Book Review: The Restorer’s Journey

restorer-journey.jpgThe Restorer’s Journey by Sharon Hinck is the third book in the Sword of Lyric series. In the first book, The Restorer, Mom Susan finds herself pulled through and unexpected portal into another world where she finds herself in an unsought for and unwanted leadership position that she feels totally unqualified for, and she finds God’s grace is sufficient even for all of that. In Book 2, The Restorer’s Son, just as Susan and her husband, Mark, get back to their own world, they discover their son Jake has accidentally gone through the portal, so they have to go back for him and get caught up once again in Lyric’s destiny, it’s enemy, Hazor, and their friend, the reluctant new Restorer, Kieran.

The Restorer’s Journey opens with two problems: Cameron, the evil, self-seeking Council leader, and Medea, a Rhusican whose race specializes in controlling people’s minds and using them against them, have come through the portal back to Susan’s world and disappeared after trashing her house, and she and Mark have no idea where they are and what they want. Secondly, Jake is now showing the signs of the Restorer. The family isn’t sure what that will mean and when and if he should return to Lyric.

After many days Cameron and Medea return with bags of equipment and force Mark and Susan to tell them how to get back to their own world, then they suddenly pull Susan back with them as they go through. Mark and Jake gather the supplies they will need and try to follow, but Mark can’t get through. Jake finds a very different Lyric, tries to find people he knows and determine what is going on and what to do.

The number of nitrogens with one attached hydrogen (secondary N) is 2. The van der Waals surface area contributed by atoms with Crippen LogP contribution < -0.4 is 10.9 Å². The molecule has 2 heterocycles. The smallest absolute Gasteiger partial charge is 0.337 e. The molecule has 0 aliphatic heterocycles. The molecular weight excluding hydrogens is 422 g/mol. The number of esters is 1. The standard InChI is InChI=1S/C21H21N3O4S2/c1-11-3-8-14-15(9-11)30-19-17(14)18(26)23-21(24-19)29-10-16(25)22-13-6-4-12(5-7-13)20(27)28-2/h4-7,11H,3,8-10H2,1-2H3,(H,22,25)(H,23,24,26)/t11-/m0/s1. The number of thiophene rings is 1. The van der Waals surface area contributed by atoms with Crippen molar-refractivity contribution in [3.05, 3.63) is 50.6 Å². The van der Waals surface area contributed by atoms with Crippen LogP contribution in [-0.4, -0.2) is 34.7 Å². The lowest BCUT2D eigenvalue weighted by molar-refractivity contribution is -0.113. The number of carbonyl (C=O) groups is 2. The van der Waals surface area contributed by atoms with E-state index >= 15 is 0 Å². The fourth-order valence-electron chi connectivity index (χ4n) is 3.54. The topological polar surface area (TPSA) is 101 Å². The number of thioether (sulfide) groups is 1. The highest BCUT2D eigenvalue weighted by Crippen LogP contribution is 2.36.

The point of view shifts back and forth between Susan and Jake as they are separated through most of the story.  Susan finds herself enduring a cruel captivity with the Rhusicans but has to find the grace not to just endure but to pray for her captors. Jake faces a people who feel deserted by the One due to Cameron’s lies and almost gives up to go home, but once he is sure of his calling, he finally earns their trust, but then faces a stunning betrayal.

I loved the spiritual parallels in this book as in the others and the fact that the struggles and lessons are real and true even though couched in a fantasy world.. Cameron had failed to ascend previously while people turned to the Verses, so he undermines the Verses by adding to them. Truth is undermined by a different tactic for Susan as her captors twist the truth, just as those in captivity for their faith in other places have had to deal with the propaganda and psychological torture. It seems that for us to grow, God often calls us beyond what we can do in our own strength, and Susan learns to rest in Him even when mentally beaten and defeated and to go beyond natural instincts to be concerned for and pray for her enemies.

Jake knows what he is called to as the Restorer and thinks he will go in like the cavalry with guns blazing to save the day. It doesn’t quite work that way, and he has to learn to follow and to trust God to lead when he can’t see what to do or what steps to take.

Though the signs of the Restorer are the same for each, each has his or her own different gifts and inclinations. Jake finds he can’t heal others like Kieran did, but songs of praise come to him.

Susan’s story in the first book had parallels to Old Testament Deborah while Kieran in the second book had similarities to Jonah, Jacob, and Gideon. Jake reminds me a lot of a David with his youth, warrior status, and propensity for song.

I had thought this book was the last in the series, but the ending leaves the door open for future stories. I loved each of these books and wouldn’t mind at all another trip through the portal.

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4 thoughts on “Book Review: The Restorer’s Journey

  1. Pingback: Saturday Review of Books: March 29, 2008 at Semicolon

  2. Pingback: Spring Reading Thing Wrap-Up « Stray Thoughts

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